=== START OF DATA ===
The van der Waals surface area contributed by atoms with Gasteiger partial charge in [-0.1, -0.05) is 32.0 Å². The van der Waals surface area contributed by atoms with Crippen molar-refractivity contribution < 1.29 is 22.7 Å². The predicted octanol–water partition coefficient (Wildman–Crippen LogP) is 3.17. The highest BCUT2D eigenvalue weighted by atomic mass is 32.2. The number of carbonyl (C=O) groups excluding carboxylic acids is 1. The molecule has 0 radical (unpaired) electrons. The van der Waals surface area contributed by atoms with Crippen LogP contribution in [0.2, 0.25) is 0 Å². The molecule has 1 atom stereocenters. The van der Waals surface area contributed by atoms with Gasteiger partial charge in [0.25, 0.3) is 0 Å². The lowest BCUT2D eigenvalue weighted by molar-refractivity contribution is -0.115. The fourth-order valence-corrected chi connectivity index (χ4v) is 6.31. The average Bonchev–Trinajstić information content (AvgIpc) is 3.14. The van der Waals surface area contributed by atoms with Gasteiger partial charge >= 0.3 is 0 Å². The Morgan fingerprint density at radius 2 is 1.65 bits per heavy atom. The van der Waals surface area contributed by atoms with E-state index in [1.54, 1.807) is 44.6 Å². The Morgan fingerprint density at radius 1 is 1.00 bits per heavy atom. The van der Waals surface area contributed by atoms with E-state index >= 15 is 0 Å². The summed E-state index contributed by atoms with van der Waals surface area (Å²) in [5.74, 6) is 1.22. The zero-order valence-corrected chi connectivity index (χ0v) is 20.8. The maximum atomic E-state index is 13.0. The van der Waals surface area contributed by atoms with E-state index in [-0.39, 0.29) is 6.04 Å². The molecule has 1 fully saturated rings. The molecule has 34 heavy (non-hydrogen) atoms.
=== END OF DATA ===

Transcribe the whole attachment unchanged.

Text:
The van der Waals surface area contributed by atoms with Gasteiger partial charge in [-0.1, -0.05) is 32.0 Å². The van der Waals surface area contributed by atoms with Crippen molar-refractivity contribution < 1.29 is 22.7 Å². The predicted octanol–water partition coefficient (Wildman–Crippen LogP) is 3.17. The highest BCUT2D eigenvalue weighted by atomic mass is 32.2. The number of carbonyl (C=O) groups excluding carboxylic acids is 1. The molecule has 0 radical (unpaired) electrons. The van der Waals surface area contributed by atoms with Crippen LogP contribution in [0.2, 0.25) is 0 Å². The molecule has 1 atom stereocenters. The van der Waals surface area contributed by atoms with Gasteiger partial charge in [0.25, 0.3) is 0 Å². The lowest BCUT2D eigenvalue weighted by molar-refractivity contribution is -0.115. The fourth-order valence-corrected chi connectivity index (χ4v) is 6.31. The average Bonchev–Trinajstić information content (AvgIpc) is 3.14. The van der Waals surface area contributed by atoms with Gasteiger partial charge >= 0.3 is 0 Å². The Morgan fingerprint density at radius 2 is 1.65 bits per heavy atom. The van der Waals surface area contributed by atoms with E-state index in [1.54, 1.807) is 44.6 Å². The Morgan fingerprint density at radius 1 is 1.00 bits per heavy atom. The van der Waals surface area contributed by atoms with E-state index >= 15 is 0 Å². The summed E-state index contributed by atoms with van der Waals surface area (Å²) in [5.74, 6) is 1.22. The zero-order valence-corrected chi connectivity index (χ0v) is 20.8. The maximum atomic E-state index is 13.0. The van der Waals surface area contributed by atoms with E-state index in [-0.39, 0.29) is 6.04 Å². The molecule has 1 fully saturated rings. The molecule has 34 heavy (non-hydrogen) atoms.